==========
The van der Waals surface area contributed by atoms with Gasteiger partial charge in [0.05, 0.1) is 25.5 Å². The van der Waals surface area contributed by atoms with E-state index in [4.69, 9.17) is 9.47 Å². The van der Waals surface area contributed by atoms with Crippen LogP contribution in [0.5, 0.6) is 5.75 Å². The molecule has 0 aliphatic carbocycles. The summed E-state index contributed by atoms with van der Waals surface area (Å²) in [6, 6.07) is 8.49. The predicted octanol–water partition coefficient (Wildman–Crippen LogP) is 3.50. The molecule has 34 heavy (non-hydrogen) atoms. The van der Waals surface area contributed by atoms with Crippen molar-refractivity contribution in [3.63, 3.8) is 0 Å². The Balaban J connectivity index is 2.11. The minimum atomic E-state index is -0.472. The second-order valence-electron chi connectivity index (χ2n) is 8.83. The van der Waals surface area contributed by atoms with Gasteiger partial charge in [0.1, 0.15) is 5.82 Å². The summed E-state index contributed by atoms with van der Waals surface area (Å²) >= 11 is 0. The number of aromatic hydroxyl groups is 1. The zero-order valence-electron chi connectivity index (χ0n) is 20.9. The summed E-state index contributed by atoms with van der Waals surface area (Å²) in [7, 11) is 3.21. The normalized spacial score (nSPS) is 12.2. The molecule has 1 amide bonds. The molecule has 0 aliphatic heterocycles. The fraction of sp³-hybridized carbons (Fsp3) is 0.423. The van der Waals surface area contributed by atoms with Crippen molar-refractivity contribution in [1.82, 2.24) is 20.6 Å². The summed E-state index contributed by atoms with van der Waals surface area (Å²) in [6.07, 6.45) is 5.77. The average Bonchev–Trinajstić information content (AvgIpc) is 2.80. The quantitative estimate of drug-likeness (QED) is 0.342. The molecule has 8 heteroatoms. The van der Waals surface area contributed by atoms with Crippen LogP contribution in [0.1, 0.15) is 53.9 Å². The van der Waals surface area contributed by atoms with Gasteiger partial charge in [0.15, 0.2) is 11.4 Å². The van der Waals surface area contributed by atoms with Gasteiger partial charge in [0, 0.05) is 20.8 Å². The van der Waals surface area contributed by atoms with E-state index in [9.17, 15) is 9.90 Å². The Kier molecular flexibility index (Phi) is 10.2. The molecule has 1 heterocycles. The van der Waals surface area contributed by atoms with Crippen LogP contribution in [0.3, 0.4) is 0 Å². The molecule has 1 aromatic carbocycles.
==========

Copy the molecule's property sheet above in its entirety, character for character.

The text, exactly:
The van der Waals surface area contributed by atoms with Gasteiger partial charge in [0.05, 0.1) is 25.5 Å². The van der Waals surface area contributed by atoms with E-state index in [4.69, 9.17) is 9.47 Å². The van der Waals surface area contributed by atoms with Crippen LogP contribution in [0.5, 0.6) is 5.75 Å². The molecule has 0 aliphatic carbocycles. The summed E-state index contributed by atoms with van der Waals surface area (Å²) in [6, 6.07) is 8.49. The predicted octanol–water partition coefficient (Wildman–Crippen LogP) is 3.50. The molecule has 34 heavy (non-hydrogen) atoms. The van der Waals surface area contributed by atoms with Crippen molar-refractivity contribution in [3.63, 3.8) is 0 Å². The Balaban J connectivity index is 2.11. The minimum atomic E-state index is -0.472. The second-order valence-electron chi connectivity index (χ2n) is 8.83. The van der Waals surface area contributed by atoms with Gasteiger partial charge in [0.1, 0.15) is 5.82 Å². The summed E-state index contributed by atoms with van der Waals surface area (Å²) >= 11 is 0. The number of aromatic hydroxyl groups is 1. The zero-order valence-electron chi connectivity index (χ0n) is 20.9. The summed E-state index contributed by atoms with van der Waals surface area (Å²) in [7, 11) is 3.21. The normalized spacial score (nSPS) is 12.2. The molecule has 1 amide bonds. The molecule has 0 aliphatic heterocycles. The fraction of sp³-hybridized carbons (Fsp3) is 0.423. The van der Waals surface area contributed by atoms with Crippen molar-refractivity contribution in [1.82, 2.24) is 20.6 Å². The summed E-state index contributed by atoms with van der Waals surface area (Å²) in [6.07, 6.45) is 5.77. The average Bonchev–Trinajstić information content (AvgIpc) is 2.80. The quantitative estimate of drug-likeness (QED) is 0.342. The molecule has 8 heteroatoms. The van der Waals surface area contributed by atoms with Crippen LogP contribution in [0.1, 0.15) is 53.9 Å². The van der Waals surface area contributed by atoms with Gasteiger partial charge in [0.15, 0.2) is 11.4 Å². The van der Waals surface area contributed by atoms with Gasteiger partial charge in [0, 0.05) is 20.8 Å². The van der Waals surface area contributed by atoms with E-state index in [9.17, 15) is 9.90 Å². The Kier molecular flexibility index (Phi) is 10.2. The molecule has 1 heterocycles. The van der Waals surface area contributed by atoms with Crippen LogP contribution in [0.3, 0.4) is 0 Å². The molecule has 1 aromatic carbocycles.